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The Culinary History You Missed In ’12 Years A Slave’

The dining room is set for an Anne-Northup-inspired meal at the Morris-Jumel Mansion in New York City. Credit: Courtesy of the Morris-Jumel Mansion

The dining room is set for an Anne-Northup-inspired meal at the Morris-Jumel Mansion in New York City. Credit: Courtesy of the Morris-Jumel Mansion

Just as Solomon Northup’s story has moved audiences who’ve seen the Oscar-nominated film “12 Years a Slave,” the narrative of his wife Anne offers a rare window into a meaningful period of culinary history.

Food historians and chefs celebrated this significant period during a recent lecture, tour and dinner at the Morris-Jumel Mansion, the New York City estate where Anne worked for Eliza Jumel during her husband’s bondage.

In “12 Years a Slave,” we learned that Anne Northup was headed to a cooking job for a few weeks when her husband was kidnapped in 1841. Not until about a month after Solomon went missing did Anne find out her husband was kidnapped. The couple’s local white Northup family first informed her of the abduction.

So, we can only imagine how distraught Anne and the children felt when they decided to move in with Madame Eliza Jumel, the flamboyant second wife of Vice President Aaron Burr. They apparently lived and worked at the Morris-Jumel Mansion in Harlem Heights off and on for three years.

Free black woman’s role in food history

Before moving to New York City, the two women met at the United States Hotel in Saratoga Springs, New York, a playground for the rich and famous. Anne lived and worked at the historic hotel and, according to several sources, was a “highly regarded chef and kitchen manager,” said Jane Lancaster, Brown University visiting history professor and event lecturer.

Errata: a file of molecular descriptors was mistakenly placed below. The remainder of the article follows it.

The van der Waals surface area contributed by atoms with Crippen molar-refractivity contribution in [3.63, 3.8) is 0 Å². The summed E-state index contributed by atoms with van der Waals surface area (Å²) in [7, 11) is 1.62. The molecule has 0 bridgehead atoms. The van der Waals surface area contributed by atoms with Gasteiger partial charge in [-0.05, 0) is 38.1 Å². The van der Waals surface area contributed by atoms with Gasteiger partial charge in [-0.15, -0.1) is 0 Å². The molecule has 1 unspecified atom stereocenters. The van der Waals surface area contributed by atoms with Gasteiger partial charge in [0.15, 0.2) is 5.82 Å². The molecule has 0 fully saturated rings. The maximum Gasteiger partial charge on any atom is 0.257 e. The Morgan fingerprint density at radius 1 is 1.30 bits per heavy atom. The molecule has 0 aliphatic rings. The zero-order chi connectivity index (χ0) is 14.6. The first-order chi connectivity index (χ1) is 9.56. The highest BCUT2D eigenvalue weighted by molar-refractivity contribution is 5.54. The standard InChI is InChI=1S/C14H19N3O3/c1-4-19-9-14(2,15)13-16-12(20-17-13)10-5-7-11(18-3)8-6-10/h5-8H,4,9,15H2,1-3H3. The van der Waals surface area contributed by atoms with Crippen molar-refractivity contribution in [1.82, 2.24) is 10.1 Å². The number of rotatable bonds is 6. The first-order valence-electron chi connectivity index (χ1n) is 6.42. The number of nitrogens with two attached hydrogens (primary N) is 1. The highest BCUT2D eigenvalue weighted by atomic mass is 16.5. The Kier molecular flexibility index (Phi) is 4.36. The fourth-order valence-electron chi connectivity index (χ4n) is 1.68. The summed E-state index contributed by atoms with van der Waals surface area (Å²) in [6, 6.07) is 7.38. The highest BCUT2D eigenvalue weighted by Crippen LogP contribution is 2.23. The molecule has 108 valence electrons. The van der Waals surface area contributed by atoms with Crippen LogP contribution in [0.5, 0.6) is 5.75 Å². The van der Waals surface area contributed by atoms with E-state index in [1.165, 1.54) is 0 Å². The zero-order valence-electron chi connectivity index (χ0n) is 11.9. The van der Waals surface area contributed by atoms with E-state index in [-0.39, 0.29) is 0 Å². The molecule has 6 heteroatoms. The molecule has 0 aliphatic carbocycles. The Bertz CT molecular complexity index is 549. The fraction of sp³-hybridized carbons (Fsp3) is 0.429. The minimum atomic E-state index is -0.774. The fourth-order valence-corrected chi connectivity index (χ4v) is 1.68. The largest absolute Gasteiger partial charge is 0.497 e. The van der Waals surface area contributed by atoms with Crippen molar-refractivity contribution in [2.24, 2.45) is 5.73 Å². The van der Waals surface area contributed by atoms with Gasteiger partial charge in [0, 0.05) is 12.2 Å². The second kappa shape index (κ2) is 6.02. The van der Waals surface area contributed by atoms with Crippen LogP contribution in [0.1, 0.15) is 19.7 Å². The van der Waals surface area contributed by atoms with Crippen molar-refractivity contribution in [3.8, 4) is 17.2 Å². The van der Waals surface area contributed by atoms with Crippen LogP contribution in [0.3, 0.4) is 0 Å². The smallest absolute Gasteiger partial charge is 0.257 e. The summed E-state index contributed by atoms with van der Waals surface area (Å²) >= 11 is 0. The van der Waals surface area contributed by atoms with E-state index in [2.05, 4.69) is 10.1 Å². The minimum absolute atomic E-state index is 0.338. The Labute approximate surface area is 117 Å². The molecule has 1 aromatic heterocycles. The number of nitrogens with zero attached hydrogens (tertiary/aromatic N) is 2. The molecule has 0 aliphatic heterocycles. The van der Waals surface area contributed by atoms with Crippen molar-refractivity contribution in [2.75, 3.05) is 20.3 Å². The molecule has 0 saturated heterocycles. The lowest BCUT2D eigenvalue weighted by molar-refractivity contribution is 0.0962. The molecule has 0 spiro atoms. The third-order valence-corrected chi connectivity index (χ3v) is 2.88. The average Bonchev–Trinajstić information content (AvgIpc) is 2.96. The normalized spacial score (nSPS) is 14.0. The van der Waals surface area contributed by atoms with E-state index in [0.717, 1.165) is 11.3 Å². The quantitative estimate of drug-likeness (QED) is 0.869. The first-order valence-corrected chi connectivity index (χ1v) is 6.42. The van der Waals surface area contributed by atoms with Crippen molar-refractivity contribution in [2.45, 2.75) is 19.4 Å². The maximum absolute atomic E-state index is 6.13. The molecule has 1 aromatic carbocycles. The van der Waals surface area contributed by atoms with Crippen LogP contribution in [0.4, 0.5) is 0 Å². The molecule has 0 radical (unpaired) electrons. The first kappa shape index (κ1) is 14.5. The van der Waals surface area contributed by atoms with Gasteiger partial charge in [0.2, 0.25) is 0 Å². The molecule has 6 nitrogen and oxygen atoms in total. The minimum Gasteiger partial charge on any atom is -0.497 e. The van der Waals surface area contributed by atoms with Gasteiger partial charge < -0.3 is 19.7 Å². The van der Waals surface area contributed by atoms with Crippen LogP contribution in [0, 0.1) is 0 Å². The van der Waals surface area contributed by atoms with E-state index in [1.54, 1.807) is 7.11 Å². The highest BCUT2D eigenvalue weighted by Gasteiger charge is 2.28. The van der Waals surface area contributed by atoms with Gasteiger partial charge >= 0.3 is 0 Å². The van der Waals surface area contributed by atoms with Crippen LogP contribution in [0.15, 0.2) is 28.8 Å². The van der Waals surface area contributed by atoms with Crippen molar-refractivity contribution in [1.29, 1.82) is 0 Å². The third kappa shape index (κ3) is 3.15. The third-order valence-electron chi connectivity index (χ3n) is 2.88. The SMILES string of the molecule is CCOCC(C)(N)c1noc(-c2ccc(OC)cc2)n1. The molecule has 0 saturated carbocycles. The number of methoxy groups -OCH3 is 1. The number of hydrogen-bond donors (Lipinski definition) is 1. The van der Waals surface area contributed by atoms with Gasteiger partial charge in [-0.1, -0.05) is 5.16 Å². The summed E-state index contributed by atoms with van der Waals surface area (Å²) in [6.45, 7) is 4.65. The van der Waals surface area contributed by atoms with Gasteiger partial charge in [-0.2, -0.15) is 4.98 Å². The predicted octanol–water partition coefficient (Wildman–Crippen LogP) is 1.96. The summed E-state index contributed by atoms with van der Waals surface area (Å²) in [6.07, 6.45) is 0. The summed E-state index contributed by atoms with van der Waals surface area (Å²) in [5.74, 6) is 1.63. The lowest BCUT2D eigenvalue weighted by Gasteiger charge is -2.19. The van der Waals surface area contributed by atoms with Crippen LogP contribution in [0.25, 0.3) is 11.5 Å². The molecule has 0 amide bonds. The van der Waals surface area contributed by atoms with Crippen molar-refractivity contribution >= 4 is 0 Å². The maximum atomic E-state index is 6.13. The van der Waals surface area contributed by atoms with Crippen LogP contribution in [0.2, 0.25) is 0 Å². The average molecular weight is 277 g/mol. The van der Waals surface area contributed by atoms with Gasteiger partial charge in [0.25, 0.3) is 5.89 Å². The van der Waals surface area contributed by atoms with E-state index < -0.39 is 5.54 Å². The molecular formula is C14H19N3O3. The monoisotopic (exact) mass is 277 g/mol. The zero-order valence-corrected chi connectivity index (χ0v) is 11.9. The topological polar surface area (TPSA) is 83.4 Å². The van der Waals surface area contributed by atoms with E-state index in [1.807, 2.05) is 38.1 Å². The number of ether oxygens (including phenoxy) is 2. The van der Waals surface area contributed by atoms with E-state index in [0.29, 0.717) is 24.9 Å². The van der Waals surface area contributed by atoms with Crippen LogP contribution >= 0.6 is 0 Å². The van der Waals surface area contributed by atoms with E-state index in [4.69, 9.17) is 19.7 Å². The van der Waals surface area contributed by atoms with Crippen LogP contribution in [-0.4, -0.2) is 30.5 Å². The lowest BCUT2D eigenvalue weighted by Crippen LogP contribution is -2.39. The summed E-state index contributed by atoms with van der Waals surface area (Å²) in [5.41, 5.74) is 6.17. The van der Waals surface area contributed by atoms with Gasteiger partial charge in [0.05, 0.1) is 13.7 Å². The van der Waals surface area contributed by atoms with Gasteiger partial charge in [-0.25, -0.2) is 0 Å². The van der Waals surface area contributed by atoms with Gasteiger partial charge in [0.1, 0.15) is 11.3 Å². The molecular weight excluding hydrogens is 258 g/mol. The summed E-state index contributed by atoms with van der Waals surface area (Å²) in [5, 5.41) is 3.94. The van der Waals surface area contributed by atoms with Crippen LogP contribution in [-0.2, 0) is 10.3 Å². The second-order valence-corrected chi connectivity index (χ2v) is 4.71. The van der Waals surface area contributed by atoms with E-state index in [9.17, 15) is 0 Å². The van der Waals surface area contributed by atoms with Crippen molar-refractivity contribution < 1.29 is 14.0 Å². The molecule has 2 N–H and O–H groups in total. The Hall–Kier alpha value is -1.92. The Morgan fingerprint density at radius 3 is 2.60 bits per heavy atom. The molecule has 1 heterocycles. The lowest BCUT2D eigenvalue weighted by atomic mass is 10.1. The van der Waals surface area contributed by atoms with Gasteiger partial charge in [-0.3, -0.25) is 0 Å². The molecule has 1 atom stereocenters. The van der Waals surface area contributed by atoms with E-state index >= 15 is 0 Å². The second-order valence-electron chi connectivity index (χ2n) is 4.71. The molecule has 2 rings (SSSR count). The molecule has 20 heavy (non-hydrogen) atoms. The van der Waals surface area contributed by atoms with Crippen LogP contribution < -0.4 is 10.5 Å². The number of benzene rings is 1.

“Madame Jumel’s rags-to-riches story — having been born in a mixed-race brothel and raised in a work house — might explain the two women’s relationship,” Lancaster said. “It probably was more of an employee-employer bond than friendship. We are not sure if Madame paid Anne well or if it was barter. Nonetheless, Madame Jumel informally “adopted” Anne’s children as companions for her own, as referenced in madame’s scandalous divorce papers.

“Free blacks were not always paid on the same scale as whites and that might explain why Anne took on so many cooking jobs through her 50-year career. The stereotyped black female cook and washerwoman did exist in the north among jobs for free blacks. But Anne was strictly a cook of some status. Good cooks were seriously valued in those days,” Lancaster said.

A nearly lost food history

During the 1820s, printed menus were rare and few restaurants existed. The hospitality industry was in its infancy. Hotels, inns, lodges and private homes offered simple to elaborate meals.

“Anne Northup was an ambassador of sorts of a very unique America menu, a northern Creole cookery style,” said event curator Tonya Hopkins of The Food Griot.

“Anne was a master chef in the purest form. She was knowledgeable about farming, butchering, harvesting, chemistry, timing, temperatures. You really had to be physically strong, smart and authoritative and have your senses about you to manage a colonial kitchen — a hearth, a cooktop and a staff. Everything was made from scratch — stock, brine, pickles, sauces, corn meal, dried herbs, salad dressing and more.

“She apprenticed from a young age at the Eagle Tavern and worked strictly as a cook and kitchen manager at Eagles Tavern, Cheryl’s Coffee House, United States Hotel and for the rich and not so famous,” Hopkins said as she led a tour of the mansion’s kitchen where Anne cooked.

We rarely discuss northern Creolization of American cuisine, but Anne’s story created an opportunity to consider this history. It served as a reminder that American cuisine was always fusion cooking.